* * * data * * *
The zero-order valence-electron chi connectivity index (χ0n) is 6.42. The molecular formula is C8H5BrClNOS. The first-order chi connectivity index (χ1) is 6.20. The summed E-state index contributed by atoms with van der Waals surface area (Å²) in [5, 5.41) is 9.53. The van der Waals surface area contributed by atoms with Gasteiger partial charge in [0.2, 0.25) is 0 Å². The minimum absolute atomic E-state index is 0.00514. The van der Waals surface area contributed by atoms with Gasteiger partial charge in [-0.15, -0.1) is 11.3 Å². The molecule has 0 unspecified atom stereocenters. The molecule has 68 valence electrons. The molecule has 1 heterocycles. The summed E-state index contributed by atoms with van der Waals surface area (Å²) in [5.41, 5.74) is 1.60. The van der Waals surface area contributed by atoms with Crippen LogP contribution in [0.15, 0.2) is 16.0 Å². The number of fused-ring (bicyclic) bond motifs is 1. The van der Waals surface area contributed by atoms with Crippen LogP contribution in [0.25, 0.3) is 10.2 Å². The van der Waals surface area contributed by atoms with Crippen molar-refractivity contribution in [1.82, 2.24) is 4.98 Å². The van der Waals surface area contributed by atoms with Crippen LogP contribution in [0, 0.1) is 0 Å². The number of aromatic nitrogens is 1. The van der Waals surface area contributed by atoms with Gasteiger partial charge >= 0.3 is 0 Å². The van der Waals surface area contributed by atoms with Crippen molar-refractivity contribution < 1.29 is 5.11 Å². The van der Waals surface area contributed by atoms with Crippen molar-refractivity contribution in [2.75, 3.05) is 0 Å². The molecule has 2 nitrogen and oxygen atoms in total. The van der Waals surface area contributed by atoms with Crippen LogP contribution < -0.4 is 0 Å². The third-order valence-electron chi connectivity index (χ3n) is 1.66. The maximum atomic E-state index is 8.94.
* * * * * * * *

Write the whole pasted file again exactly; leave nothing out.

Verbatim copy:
The zero-order valence-electron chi connectivity index (χ0n) is 6.42. The molecular formula is C8H5BrClNOS. The first-order chi connectivity index (χ1) is 6.20. The summed E-state index contributed by atoms with van der Waals surface area (Å²) in [5, 5.41) is 9.53. The van der Waals surface area contributed by atoms with Gasteiger partial charge in [0.2, 0.25) is 0 Å². The minimum absolute atomic E-state index is 0.00514. The van der Waals surface area contributed by atoms with Gasteiger partial charge in [-0.15, -0.1) is 11.3 Å². The molecule has 0 unspecified atom stereocenters. The molecule has 68 valence electrons. The molecule has 1 heterocycles. The summed E-state index contributed by atoms with van der Waals surface area (Å²) in [5.41, 5.74) is 1.60. The van der Waals surface area contributed by atoms with Crippen LogP contribution in [0.15, 0.2) is 16.0 Å². The number of fused-ring (bicyclic) bond motifs is 1. The van der Waals surface area contributed by atoms with Crippen LogP contribution in [0.25, 0.3) is 10.2 Å². The van der Waals surface area contributed by atoms with Crippen molar-refractivity contribution in [1.82, 2.24) is 4.98 Å². The van der Waals surface area contributed by atoms with Crippen LogP contribution in [0, 0.1) is 0 Å². The number of aromatic nitrogens is 1. The van der Waals surface area contributed by atoms with Gasteiger partial charge >= 0.3 is 0 Å². The van der Waals surface area contributed by atoms with Crippen molar-refractivity contribution < 1.29 is 5.11 Å². The van der Waals surface area contributed by atoms with Crippen molar-refractivity contribution in [2.75, 3.05) is 0 Å². The molecule has 2 nitrogen and oxygen atoms in total. The van der Waals surface area contributed by atoms with Crippen LogP contribution < -0.4 is 0 Å². The third-order valence-electron chi connectivity index (χ3n) is 1.66. The maximum atomic E-state index is 8.94.